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Assignment: Victorian Western Wear - Origins

I am always fascinated by the history of things. So, I thought I'd consider just how men's "Western" wear developed. It seems to me that Western wear takes elements from at least four different cultures -- English, Spanish, French, and Native American. But I believe the key is that Western clothing, basically, is work clothing.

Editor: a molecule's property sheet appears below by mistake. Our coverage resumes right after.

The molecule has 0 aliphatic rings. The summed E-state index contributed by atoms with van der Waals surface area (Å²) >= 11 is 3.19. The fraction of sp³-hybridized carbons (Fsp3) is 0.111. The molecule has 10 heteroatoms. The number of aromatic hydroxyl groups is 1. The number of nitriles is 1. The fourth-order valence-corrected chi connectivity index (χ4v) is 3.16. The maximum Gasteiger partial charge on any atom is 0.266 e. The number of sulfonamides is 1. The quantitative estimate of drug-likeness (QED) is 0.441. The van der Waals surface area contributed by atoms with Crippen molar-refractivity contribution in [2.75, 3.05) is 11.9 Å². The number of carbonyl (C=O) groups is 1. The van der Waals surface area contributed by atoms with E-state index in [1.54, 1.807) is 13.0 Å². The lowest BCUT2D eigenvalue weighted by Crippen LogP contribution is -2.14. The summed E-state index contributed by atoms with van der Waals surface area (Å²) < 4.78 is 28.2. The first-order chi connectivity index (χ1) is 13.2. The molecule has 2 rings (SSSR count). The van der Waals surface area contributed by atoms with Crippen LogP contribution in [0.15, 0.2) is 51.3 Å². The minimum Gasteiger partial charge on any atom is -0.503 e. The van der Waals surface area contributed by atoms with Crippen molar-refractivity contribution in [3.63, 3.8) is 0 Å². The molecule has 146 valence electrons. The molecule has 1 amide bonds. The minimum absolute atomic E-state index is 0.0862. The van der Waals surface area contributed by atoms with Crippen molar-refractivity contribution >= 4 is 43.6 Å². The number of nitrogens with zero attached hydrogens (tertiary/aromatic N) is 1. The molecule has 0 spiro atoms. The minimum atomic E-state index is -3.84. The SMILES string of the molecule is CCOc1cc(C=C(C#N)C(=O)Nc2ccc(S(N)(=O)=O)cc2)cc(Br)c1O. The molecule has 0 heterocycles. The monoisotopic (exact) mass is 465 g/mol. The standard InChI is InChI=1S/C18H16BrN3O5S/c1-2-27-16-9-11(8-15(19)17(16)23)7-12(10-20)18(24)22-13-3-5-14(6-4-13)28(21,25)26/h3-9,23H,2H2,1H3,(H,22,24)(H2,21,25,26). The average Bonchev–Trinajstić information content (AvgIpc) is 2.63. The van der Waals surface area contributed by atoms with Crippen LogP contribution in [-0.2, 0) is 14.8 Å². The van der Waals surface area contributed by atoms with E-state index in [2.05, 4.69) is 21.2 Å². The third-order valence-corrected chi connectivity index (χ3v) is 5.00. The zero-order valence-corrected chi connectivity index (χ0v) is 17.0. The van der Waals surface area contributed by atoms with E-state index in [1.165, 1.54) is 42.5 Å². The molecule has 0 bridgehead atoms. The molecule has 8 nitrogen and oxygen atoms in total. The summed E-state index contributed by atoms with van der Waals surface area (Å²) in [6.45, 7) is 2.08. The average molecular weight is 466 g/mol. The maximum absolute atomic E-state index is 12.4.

"As early as 1724, Hugh Jones wrote in The Present State of Virginia that Williamsburg's leading families dressed like the gentry in London." (Baumgartin, Linda, "Looking at Eighteenth Century Clothing.") Europe was the fount of fashion for Americans throughout the 16th through 19th centuries. In fact, it wasn't until after the turn of the 20th century that New York became a "fashion" center on par with the European capitals of Paris and London. While the formal clothing of Americans kept up with fashion, the informal, i.e., work clothing, was older, out of fashion, less valuable, and sturdier clothing. By its very hand-me-down nature, work clothes were one to two generations behind the current fashions.